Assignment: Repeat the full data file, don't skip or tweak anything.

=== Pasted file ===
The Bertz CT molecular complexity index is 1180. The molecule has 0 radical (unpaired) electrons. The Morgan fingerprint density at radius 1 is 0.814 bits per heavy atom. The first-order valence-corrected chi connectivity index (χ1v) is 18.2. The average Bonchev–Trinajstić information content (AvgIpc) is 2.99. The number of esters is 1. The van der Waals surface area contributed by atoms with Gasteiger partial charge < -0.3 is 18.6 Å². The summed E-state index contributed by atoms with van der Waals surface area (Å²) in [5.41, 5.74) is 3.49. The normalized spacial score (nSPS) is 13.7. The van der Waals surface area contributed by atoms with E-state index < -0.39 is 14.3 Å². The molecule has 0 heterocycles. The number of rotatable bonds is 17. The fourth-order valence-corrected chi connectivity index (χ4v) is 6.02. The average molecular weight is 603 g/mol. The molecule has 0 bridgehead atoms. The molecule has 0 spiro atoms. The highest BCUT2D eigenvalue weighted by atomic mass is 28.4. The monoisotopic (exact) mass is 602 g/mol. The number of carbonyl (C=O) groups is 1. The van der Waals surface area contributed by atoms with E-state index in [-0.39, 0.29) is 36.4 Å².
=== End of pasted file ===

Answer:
The Bertz CT molecular complexity index is 1180. The molecule has 0 radical (unpaired) electrons. The Morgan fingerprint density at radius 1 is 0.814 bits per heavy atom. The first-order valence-corrected chi connectivity index (χ1v) is 18.2. The average Bonchev–Trinajstić information content (AvgIpc) is 2.99. The number of esters is 1. The van der Waals surface area contributed by atoms with Gasteiger partial charge < -0.3 is 18.6 Å². The summed E-state index contributed by atoms with van der Waals surface area (Å²) in [5.41, 5.74) is 3.49. The normalized spacial score (nSPS) is 13.7. The van der Waals surface area contributed by atoms with E-state index < -0.39 is 14.3 Å². The molecule has 0 heterocycles. The number of rotatable bonds is 17. The fourth-order valence-corrected chi connectivity index (χ4v) is 6.02. The average molecular weight is 603 g/mol. The molecule has 0 bridgehead atoms. The molecule has 0 spiro atoms. The highest BCUT2D eigenvalue weighted by atomic mass is 28.4. The monoisotopic (exact) mass is 602 g/mol. The number of carbonyl (C=O) groups is 1. The van der Waals surface area contributed by atoms with E-state index in [-0.39, 0.29) is 36.4 Å².